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Recipe testing

I tested a recipe for Clem Chowdah for the amazingly creative and productive team of Celene Steen and Joni Marie Newman. Yum!

19 comments:

  1. Andrea, I really enjoy your blog and really, really liked this post! I don't think it's crazy or a rant. I think it's thoughtful, articulate and sensible. :-) Our own experience since becoming vegan 10 years ago has me in complete agreement with you about how our tastes and cravings change as we change how and what we eat, and focus on and appreciate the flavors and textures of healthy whole foods when we leave those more familiar-tasting but less-than-healthy vegan transition foods behind. It helped me to think of those foods as training wheels... helpful, but riding a bicycle without them is far more rewarding. :-)

    And your soup looks wonderful! Can't wait to try it!

    Thanks for a lovely blog, enjoy your weekend!

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  2. I am not sure I agree though that the "new vegan" diet is just the omnivores diet without the cruelty. It is really impossible when you become a vegan to eat like you used to - eating out and fast food goes from 100 to 0 immediately and I really believe that once the body detoxes of meat and dairy that it actually desires and calls out for vegetables and grains. This is my personal experience anyway.

    In the end, like you said, the more people we can bring to the vegan side the better and if that path includes oreos (god forbid) then so be it - it's a start. The process of learning how to eat/cook again "properly" comes with time and to those willing to empower and educate themselves further about nutrition. In the meantime we should joyfully welcome all vegans with open arms and without judgment.

    BTW - love your blog and looking forward to trying this lentil soup. Yum!

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  3. I couldn't agree more--who am I to tell others what to eat?!? I believe very strongly in what I eat and the way I eat, but I don't judge others for what they eat or tell them how to eat. People always are surprised by this, and expect me to comment on/criticize/judge what they eat since I do work in the nutrition field, but really, unless they ask me for help/guidance, I don't really think about what others are or are not eating. And even if they DO ask, I am not necessarily going to tell them to go vegan! I want them to do what will work best for them and what they will be successful with--small steps :-)

    That soup looks great! I love the mixture of coriander, cumin, lentils and spinach...SO good. I hope your husband is doing better and feeling okay! I am sure the soup helped him forget his pain :-)

    Courtney

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  4. I secretly think meat eaters have a deep-down feeling of guilt that even they aren't aware of... that's why when they hear someone's vegan they instantly go on the offensive.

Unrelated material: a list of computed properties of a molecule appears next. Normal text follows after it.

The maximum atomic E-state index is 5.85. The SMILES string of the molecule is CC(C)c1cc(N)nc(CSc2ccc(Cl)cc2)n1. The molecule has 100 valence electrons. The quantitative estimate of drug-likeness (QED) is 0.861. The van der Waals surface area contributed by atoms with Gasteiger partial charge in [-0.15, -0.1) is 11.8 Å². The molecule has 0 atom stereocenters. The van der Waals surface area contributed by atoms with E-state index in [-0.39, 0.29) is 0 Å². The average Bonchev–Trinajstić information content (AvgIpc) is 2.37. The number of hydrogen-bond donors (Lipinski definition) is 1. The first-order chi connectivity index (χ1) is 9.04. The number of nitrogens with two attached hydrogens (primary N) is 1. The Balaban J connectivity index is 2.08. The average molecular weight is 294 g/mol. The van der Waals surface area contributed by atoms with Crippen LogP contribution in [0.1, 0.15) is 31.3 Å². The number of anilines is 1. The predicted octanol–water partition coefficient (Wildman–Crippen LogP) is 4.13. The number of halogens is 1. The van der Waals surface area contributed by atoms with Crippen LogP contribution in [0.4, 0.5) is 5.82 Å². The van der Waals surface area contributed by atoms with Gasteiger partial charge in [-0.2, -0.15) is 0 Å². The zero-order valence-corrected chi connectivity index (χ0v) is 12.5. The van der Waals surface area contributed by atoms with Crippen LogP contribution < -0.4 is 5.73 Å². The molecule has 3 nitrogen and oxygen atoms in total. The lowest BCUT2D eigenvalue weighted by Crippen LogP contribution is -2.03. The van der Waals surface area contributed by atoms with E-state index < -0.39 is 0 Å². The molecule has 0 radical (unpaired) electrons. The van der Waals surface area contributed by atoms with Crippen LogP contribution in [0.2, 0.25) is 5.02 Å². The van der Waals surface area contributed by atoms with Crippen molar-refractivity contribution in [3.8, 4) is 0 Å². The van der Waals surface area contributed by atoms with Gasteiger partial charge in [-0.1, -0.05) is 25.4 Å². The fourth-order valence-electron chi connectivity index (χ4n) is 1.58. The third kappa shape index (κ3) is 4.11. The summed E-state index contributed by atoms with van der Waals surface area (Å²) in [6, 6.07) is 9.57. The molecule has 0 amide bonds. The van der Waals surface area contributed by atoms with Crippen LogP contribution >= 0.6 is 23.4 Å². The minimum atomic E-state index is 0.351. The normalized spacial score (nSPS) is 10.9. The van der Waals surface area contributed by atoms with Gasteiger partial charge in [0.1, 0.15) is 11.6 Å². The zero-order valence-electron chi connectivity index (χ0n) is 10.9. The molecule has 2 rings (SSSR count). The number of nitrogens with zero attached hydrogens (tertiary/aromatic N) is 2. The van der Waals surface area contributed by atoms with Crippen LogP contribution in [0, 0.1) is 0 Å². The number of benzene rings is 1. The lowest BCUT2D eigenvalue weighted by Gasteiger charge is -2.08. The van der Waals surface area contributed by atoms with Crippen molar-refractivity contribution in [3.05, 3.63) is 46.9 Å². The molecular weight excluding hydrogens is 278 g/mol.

That trucherry sounds awesome... but to be honest i'd rather eat 50 cherries ;)

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  5. I'm with Trinity 100% re your rant. I don't talk about my diet either other than to say basic things like "I'm a vegan for ethical reasons," or (now) "Check my blog if you want to know what vegans eat," don't spout statistics or awful facts, and people still get upset and defensive. Funny that since I am so quiet about my reasons, they tend to come out with theirs: "Do you *like* being the odd one out at restaurants?"; "I love the taste of meat too much to give it up"; etc. Veganism can be scary!

    Andrea, your soup looks utterly divine. I came home from work today craving lentils and spinach, and though I'm doing something different with mine, my word, I need to try your recipe very soon, though I will undoubtedly add some fat ;-)

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  6. Laloofa,
    Thank you so much for your encouraging response. I love the training wheel analogy!

    Angie,
    I agree with you 100%. I meant no disrespect for the way anyone chooses to eat. I think I sometimes I feel a little defensive when people are critical of a plant-based diet because of the inherent "deprivation" vegans are subjected to, and I don't feel deprived. I mean, even Oreos are vegan! :)

    Courtney,
    Thanks for your support. Dietary choices are so personal. We all do what we believe is best.

    My husband is feeling better each day, but I think it was the drugs that helped him forget the pain. :)

    Trinity,
    Maybe you're right. I just wish I didn't feel so defensive!

    I'd rather eat 50 cherries, too, and easily could. But the juice could come in handy, say, in a car or airport. :)

    Zoa,
    Yes, I've had people verbally attack me even though I did nothing but not eat something because it wasn't vegan. I actually had someone tell me it was better to wear leather shoes because leather is natural, and that I was harming the environment by wearing man-made materials. Never mind the environmental damage caused by raising animals for food. Sheesh.

    BTW, it was totally coincidental that I didn't add fat. When I realized it I noted it for those who prefer fat-free cooking! Truthfully, I didn't miss the fat at all.

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  7. This was an awesome post! I sometimes get emails by people who ask me how to make vegan cakes taste exactly like omni cakes and how to get the texture right. I sometimes try to explain that it's not that important to me if a thing tastes exactly like another thing. And that vegan foods can and sometimes should be different. That maybe one should focus on one's own recipes and creativity instead of creating substitutes.

    I hope your husband is feeling better soon!